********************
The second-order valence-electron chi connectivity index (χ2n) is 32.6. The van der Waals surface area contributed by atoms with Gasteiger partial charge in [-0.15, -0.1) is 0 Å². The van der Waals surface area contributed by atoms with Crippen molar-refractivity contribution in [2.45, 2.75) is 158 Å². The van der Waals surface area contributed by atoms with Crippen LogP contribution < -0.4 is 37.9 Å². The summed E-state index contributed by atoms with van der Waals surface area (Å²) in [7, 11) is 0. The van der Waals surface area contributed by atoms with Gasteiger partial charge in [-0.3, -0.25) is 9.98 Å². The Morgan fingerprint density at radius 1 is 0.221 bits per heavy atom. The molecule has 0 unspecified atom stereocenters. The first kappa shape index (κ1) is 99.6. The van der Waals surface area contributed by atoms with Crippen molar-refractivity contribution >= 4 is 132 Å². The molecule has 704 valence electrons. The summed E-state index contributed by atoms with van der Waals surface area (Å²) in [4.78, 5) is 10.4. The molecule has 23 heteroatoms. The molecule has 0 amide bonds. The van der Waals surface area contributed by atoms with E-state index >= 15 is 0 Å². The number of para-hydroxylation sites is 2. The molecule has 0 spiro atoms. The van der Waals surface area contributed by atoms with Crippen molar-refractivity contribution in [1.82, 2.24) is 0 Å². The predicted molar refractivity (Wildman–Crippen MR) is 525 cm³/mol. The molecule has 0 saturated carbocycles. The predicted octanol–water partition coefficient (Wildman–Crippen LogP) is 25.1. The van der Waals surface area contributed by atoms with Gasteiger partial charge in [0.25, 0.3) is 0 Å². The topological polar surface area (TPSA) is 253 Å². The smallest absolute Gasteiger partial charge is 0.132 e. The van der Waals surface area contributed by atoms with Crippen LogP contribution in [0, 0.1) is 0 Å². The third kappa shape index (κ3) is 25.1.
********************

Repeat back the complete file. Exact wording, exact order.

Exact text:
The second-order valence-electron chi connectivity index (χ2n) is 32.6. The van der Waals surface area contributed by atoms with Gasteiger partial charge in [-0.15, -0.1) is 0 Å². The van der Waals surface area contributed by atoms with Crippen molar-refractivity contribution in [2.45, 2.75) is 158 Å². The van der Waals surface area contributed by atoms with Crippen LogP contribution < -0.4 is 37.9 Å². The summed E-state index contributed by atoms with van der Waals surface area (Å²) in [7, 11) is 0. The van der Waals surface area contributed by atoms with Gasteiger partial charge in [-0.3, -0.25) is 9.98 Å². The Morgan fingerprint density at radius 1 is 0.221 bits per heavy atom. The molecule has 0 unspecified atom stereocenters. The first kappa shape index (κ1) is 99.6. The van der Waals surface area contributed by atoms with Crippen molar-refractivity contribution >= 4 is 132 Å². The molecule has 704 valence electrons. The summed E-state index contributed by atoms with van der Waals surface area (Å²) in [4.78, 5) is 10.4. The molecule has 23 heteroatoms. The molecule has 0 amide bonds. The van der Waals surface area contributed by atoms with E-state index >= 15 is 0 Å². The number of para-hydroxylation sites is 2. The molecule has 0 spiro atoms. The van der Waals surface area contributed by atoms with Crippen molar-refractivity contribution in [1.82, 2.24) is 0 Å². The predicted molar refractivity (Wildman–Crippen MR) is 525 cm³/mol. The molecule has 0 saturated carbocycles. The predicted octanol–water partition coefficient (Wildman–Crippen LogP) is 25.1. The van der Waals surface area contributed by atoms with Gasteiger partial charge in [0.25, 0.3) is 0 Å². The topological polar surface area (TPSA) is 253 Å². The smallest absolute Gasteiger partial charge is 0.132 e. The van der Waals surface area contributed by atoms with Crippen LogP contribution in [0, 0.1) is 0 Å². The third kappa shape index (κ3) is 25.1.